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Tim Rentsch
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      11-11-2005
Keith Thompson <(E-Mail Removed)> writes:

> Simon Biber <(E-Mail Removed)> writes:
> > Keith Thompson wrote:

> [...]
> >> 6.5.4.2 says you can't apply unary "&" to a register-qualified
> >> object.
> >> 6.3.2.1 says that the implicit conversion of an array expression to a
> >> pointer to its first element invokes undefined behavior if the
> >> designated array object has register storage class. (I'm not sure why
> >> it's undefined behavior rather than a constraint violation.)n
> >>

> >
> > So is this code acceptable in C99?
> >
> > #include <stdio.h>
> >
> > int main(void)
> > {
> > register int a[2] = {
> > printf("%zu\n", sizeof *a),
> > printf("%zu\n", sizeof a)
> > };
> > return 0;
> > }
> >
> > Since it's a normal array, and not a variable-length array, the
> > expression *a should never be evaluated, but just the type examined to
> > determine its size.

>
> Well, *I* certainly wouldn't accept it. }
>
> But yes, I believe it's legal (no constraint violations, no undefined
> behavior, but implementation-defined behavior because the output
> depends on sizeof(int)).
>
> <OT>
> gcc complains "error: address of register variable 'a' requested" on
> "sizeof *a". I believe gcc is wrong, [...]
> </OT>



The gcc error is consistent with another reading that I think is
reasonable. Here's 6.3.2.1 p3 again:

Except when it is the operand of the sizeof operator or the
unary & operator, or is a string literal used to initialize
an array, an expression that has type "array of type" is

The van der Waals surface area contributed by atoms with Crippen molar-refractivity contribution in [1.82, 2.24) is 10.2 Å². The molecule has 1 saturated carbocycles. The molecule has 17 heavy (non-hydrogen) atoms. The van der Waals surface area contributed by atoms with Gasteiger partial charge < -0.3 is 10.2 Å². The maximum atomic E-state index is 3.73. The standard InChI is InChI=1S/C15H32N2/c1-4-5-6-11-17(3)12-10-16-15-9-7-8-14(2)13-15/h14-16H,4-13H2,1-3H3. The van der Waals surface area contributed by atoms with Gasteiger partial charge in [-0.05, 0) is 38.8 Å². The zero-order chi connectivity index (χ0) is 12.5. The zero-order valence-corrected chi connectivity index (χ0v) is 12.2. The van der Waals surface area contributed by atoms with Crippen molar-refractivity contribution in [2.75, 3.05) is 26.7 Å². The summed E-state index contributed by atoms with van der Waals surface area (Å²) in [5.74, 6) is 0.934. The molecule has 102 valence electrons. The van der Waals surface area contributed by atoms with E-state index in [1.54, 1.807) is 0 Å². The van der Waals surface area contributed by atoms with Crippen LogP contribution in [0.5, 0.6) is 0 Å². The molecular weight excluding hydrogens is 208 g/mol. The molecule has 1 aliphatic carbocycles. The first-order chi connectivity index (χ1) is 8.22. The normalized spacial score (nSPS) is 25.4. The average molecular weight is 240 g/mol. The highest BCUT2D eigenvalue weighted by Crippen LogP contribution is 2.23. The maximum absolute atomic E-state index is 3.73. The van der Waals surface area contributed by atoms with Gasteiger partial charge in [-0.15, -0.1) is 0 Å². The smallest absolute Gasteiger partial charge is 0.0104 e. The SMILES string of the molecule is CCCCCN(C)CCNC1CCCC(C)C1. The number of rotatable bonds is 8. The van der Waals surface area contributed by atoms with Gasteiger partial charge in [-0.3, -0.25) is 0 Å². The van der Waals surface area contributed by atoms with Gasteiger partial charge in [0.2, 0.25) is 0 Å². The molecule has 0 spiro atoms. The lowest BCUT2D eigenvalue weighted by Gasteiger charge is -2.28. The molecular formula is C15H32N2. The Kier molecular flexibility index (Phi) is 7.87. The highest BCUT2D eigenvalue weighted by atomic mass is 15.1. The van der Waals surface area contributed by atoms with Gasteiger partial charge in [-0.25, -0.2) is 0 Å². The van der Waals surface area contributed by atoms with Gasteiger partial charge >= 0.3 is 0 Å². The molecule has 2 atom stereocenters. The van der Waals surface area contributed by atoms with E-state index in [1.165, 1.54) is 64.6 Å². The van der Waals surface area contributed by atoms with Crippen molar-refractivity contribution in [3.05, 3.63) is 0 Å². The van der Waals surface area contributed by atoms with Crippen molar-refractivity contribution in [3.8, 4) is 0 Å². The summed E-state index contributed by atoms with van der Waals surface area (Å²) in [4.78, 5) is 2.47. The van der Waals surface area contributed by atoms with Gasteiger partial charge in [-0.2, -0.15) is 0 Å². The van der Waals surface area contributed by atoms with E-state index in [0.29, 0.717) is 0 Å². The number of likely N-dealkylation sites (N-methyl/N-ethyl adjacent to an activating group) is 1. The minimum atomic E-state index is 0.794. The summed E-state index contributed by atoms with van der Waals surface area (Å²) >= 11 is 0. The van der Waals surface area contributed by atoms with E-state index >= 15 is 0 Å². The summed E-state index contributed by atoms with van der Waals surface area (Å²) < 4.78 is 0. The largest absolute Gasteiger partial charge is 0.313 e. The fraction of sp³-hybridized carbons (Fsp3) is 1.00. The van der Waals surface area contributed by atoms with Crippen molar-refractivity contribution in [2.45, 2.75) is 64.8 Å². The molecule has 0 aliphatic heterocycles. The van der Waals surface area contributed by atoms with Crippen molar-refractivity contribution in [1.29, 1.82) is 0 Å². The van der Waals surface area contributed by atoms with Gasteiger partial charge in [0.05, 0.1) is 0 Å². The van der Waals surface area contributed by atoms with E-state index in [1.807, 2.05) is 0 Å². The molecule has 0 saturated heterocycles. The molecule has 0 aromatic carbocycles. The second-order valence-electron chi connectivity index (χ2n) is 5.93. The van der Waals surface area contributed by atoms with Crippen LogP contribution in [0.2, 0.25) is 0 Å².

converted to an expression with type "pointer to type" that
points to the initial element of the array object and is not
an lvalue. If the array object has register storage class,
the behavior is undefined.

I read the last sentence as saying the behavior of the _expression_ is
undefined, not that the behavior of the _conversion_ is undefined. If
read this way, the behavior should be undefined whether the expression
is evaluated or not.

Incidentally, making the behavior undefined rather than making it a
constraint violation allows an implementation to define indexing of
register arrays with so it works just like regular indexing.
 
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Skarmander
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      11-11-2005
Keith Thompson wrote:
> Skarmander <(E-Mail Removed)> writes:
>
>>Keith Thompson wrote:
>>
>>>Skarmander <(E-Mail Removed)> writes:

>

[tentative quotes tying conversion to evaluation]
>
> It seems to me from these definitions that conversions are tied very
> tightly to expressions. Conversions occur only as a result of an
> operator being applied to an operand (not quite correct, but close
> enough), which occurs as part of expression evaluation.
>


Let's say we agree on this. We can, because I can still highlight the
problem even if we assume the actual conversion is not taking place.
I'll argue that in this case, you're just stuck and have to fudge your
way out, when the standard does not require you to.

> Furthermore, just as a matter of common sense (dangerous, I know),
> expression evaluation happens at execution time; type determination
> must happen at compilation time.
>


That doesn't really matter here: I already agreed evaluation is not